Even though our winter events include mainly on-piste skiing, it isn’t unusual for clients to ask for adrenaline-fuelled activities off piste. The Alps, especially Chamonix, are a beautiful terrain for all sorts of adventures. With the help of an experienced guide, you can spend a truly memorable day out there! Our top recommendation for expert skiers in the Chamonix Valley is, without a doubt, The Vallée Blanche.
As explained in this article by Chamonix All Year, skiing the Vallée Blanche is an incredible, high-altitude off-piste experience. This route descends from the top of the Aiguille du Midi, at 3,842m altitude, down to Chamonix, 2,800m below. It is most famous for its spectacular glaciated terrain. As such, you need a minimum of knowledge of alpinism and the local environment, and you must be well-equipped.
Access for Skiing Vallée Blanche
Historically, the best conditions to take on this route are from January to May depending on the snow cover. To access the starting point at 3,842m you must take two cable cars from the centre of Chamonix to the top of the Aiguille Du Midi.
The cable cars are included on your Chamonix ski pass if you have the full area Mont Blanc Unlimited pass. In high season you can also reserve a cable car in advance at a time to suit your itinerary – usually one of the first few for a full day and fresh lines!
Initiation: the Arête
The ridge that connects the Aiguille du Midi to the Vallée Blanche is a test of nerve ahead of meeting the departure point for your day’s adventures. Consider it your initiation for an adrenaline-packed day!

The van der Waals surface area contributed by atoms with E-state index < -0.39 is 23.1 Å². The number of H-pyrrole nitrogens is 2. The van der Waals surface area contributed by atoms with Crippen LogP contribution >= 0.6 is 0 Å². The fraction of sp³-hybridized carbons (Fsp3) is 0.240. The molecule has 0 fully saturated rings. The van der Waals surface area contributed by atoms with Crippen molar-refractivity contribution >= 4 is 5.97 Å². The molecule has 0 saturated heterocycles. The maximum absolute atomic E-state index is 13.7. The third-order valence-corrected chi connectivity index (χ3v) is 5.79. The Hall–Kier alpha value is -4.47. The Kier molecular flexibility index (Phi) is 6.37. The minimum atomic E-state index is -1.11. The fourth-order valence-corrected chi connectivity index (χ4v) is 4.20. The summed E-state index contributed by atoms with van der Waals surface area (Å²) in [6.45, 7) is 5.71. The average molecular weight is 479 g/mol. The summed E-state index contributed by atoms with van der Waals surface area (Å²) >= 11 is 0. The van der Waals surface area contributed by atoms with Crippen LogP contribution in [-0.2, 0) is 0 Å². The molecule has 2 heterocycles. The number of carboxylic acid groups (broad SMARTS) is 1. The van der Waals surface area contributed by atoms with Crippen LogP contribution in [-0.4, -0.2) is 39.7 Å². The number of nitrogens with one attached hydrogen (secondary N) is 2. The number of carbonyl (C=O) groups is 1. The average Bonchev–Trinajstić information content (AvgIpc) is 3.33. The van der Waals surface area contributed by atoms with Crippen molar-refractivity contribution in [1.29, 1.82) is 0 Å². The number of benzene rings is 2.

Not for those with a fear of heights, there is a 150m hike across a ridge line that takes you to a wide platform, which opens directly to the Vallée Blanche.
You can put your vertigo at ease as, once the snow base builds up, you will be faced with a rope to hold onto and a groomed / maintained path about 1m wide (not necessarily level). Crampons are therefore often recommended by your guide, to whom you may be attached as an added security.
Once you reach the natural platform simply strap on your snowboard, or step into your skis. Don’t forget the time for a quick photo! You are surrounded by the breathtaking peaks of the Chaine du Mont Blanc, now closer than ever.
In good company: your guide
The Vallée Blanche is an off-piste, unmarked route which takes place on a glaciated high-mountain terrain. Supervision by a qualified high mountain guide is the safest way to fully enjoy the snow and views. From experience, your guide will choose the best route for your level and share their knowledge and history of the surrounding mountains.
Public groups are limited to a maximum of eight people, allowing the guide to provide personalised advice and ensure optimal progression. You will also be grouped together, either with other skiers or snowboarders, so that you can take the optimum route for each style.
Alternatively, you can hire a private guide. This is ideal if you want to try an alternate route, mix skiers and snowboarders, or create a special itinerary to make your ski dreams come true!
Skiing & snowboarding: your level
Skiing the Vallée Blanche should not be your first foray into off-piste skiing, but you don’t have to be an expert either. There is something for all to enjoy as long as you can turn accurately and stop at will in unpredictable off-piste conditions.